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COVID-19: Airlines should shy away from commenting on health matters

COVID-19: Airlines should shy away from commenting on health matters

What is it with today? Australian airlines just can’t stop poking their noses into health matters.

Jayne Hrdlicka from Virgin yesterday, and Qantas today. Mind you Qantas does have some skin in the game on this controversy, given they are running the repatriation flights out of India.

Background

This morning my watch buzzed with this story from the ABC’s India correspondent James Oaten, who was due to leave India on the first repatriation flight out of India in May but was not allowed to board due to a low, but positive COVID-19 test. You should read the whole story, but here is the main point:

I now have reports from 22 passengers whose tests came back in the same “low” range mine did. Twelve have provided copies of negative COVID-19 tests conducted after the hotel quarantine. One of those has acquired a test showing they do not have COVID antibodies, suggesting they’ve never been in contact with the virus. There remain serious questions about the accuracy of the testing lab used.

ABC News Online

Qantas denial

Qantas contracted the testing company, which reputedly had lost its license to conduct COVID-19 tests. You can read the Qantas full response here.

According to Qantas, all tests were re-run over the weekend, and were confirmed.

The passengers who tested negative and ultimately flew on the 14 May repatriation service were also given a rapid antigen test prior to boarding, and tested again by NT Health over the first 24 hours of their stay at Howard Springs. Both sets of tests validated the original results, with only one additional passenger testing positive at Howard Springs, suggesting this person contracted COVID prior to leaving India but had yet to develop the infection.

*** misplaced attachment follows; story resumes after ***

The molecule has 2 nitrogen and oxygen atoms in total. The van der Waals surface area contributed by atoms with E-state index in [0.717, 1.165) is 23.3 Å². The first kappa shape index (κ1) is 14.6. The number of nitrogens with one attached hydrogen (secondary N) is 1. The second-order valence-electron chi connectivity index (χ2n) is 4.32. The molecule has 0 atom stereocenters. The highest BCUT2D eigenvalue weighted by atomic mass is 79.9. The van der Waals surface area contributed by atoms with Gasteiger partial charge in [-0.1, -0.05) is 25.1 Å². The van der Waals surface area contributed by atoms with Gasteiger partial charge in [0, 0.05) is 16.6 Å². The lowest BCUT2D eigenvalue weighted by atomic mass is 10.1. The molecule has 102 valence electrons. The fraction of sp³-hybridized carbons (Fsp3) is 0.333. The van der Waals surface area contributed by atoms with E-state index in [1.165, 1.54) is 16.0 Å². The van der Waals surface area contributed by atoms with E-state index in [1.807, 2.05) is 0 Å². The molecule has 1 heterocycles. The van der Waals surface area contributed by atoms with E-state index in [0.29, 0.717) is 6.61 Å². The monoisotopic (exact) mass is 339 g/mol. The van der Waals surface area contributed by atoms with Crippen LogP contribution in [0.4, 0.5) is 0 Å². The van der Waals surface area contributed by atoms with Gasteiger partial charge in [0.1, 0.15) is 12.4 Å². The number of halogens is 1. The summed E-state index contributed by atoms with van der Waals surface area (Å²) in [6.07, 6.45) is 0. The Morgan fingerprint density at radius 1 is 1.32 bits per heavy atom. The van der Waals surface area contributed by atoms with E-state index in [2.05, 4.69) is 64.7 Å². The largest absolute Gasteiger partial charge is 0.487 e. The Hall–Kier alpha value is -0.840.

Considering all of these data points, Qantas and DFAT do not believe that any passengers booked on this flight were denied boarding in error.

Qantas statement

Qantas does detail a range of anomolies about the testing proceedure, but is confident that none of them would have altered the final results or the barring of passengers who tested ‘positive’. But – they are changing their testing supplier for the future.

“We’ve been working hard to design a system that keeps our people, passengers and the Australian public safe. Managing a COVID testing regime in India at the moment is inherently difficult but these results have been checked again and we’re confident they are right.

Dr Ian Hosegood, Qantas Group Chief Medical Officer

This still doesn’t quite match the evidence James Oates puts forward in his online ABC article when several potential passengers where retested and tested negative:

Passengers who have since tested negative want a second chance to board a flight before a required two-week isolation period is complete.

My test results arrived on Sunday evening.

I am negative.

James Oaten, Australia’s coronavirus evacuation flight from India left me behind due to an inaccurate test, ABC News Online

But according to the Qantas statement – I think James Oaten and partner will be waiting 14 days:

Qantas is now working with DFAT to prioritise passengers who were unable to board the flight to take up a future flight, once the mandatory 14 day time frame following a positive test has elapsed.

2PAXfly Takeout

The aviation industry is having to cope with a lot at the moment, as are governments. Qantas and the Australian Department of Foreign Affairs and Trade need a problem like this, like a hole in the head.

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